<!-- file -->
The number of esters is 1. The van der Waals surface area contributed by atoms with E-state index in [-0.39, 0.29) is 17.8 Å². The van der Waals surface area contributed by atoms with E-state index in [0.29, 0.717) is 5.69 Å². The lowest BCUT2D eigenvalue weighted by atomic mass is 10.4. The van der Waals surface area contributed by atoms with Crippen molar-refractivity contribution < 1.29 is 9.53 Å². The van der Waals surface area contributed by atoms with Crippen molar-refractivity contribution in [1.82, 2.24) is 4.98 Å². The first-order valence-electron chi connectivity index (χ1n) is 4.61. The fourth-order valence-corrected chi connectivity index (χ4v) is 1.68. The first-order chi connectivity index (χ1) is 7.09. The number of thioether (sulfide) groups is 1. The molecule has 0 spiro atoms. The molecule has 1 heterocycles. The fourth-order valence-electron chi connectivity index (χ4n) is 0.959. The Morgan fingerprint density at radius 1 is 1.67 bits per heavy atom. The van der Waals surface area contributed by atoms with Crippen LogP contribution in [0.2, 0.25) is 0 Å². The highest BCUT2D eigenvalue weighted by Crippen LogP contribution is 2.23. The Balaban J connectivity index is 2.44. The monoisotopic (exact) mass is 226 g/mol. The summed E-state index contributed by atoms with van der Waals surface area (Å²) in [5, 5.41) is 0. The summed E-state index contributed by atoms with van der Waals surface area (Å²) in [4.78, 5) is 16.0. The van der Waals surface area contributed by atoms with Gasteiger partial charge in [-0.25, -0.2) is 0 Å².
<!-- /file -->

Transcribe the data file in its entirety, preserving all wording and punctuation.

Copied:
The number of esters is 1. The van der Waals surface area contributed by atoms with E-state index in [-0.39, 0.29) is 17.8 Å². The van der Waals surface area contributed by atoms with E-state index in [0.29, 0.717) is 5.69 Å². The lowest BCUT2D eigenvalue weighted by atomic mass is 10.4. The van der Waals surface area contributed by atoms with Crippen molar-refractivity contribution < 1.29 is 9.53 Å². The van der Waals surface area contributed by atoms with Crippen molar-refractivity contribution in [1.82, 2.24) is 4.98 Å². The first-order valence-electron chi connectivity index (χ1n) is 4.61. The fourth-order valence-corrected chi connectivity index (χ4v) is 1.68. The first-order chi connectivity index (χ1) is 7.09. The number of thioether (sulfide) groups is 1. The molecule has 0 spiro atoms. The molecule has 1 heterocycles. The fourth-order valence-electron chi connectivity index (χ4n) is 0.959. The Morgan fingerprint density at radius 1 is 1.67 bits per heavy atom. The van der Waals surface area contributed by atoms with Crippen LogP contribution in [0.2, 0.25) is 0 Å². The highest BCUT2D eigenvalue weighted by Crippen LogP contribution is 2.23. The Balaban J connectivity index is 2.44. The monoisotopic (exact) mass is 226 g/mol. The summed E-state index contributed by atoms with van der Waals surface area (Å²) in [5, 5.41) is 0. The summed E-state index contributed by atoms with van der Waals surface area (Å²) in [4.78, 5) is 16.0. The van der Waals surface area contributed by atoms with Gasteiger partial charge in [-0.25, -0.2) is 0 Å².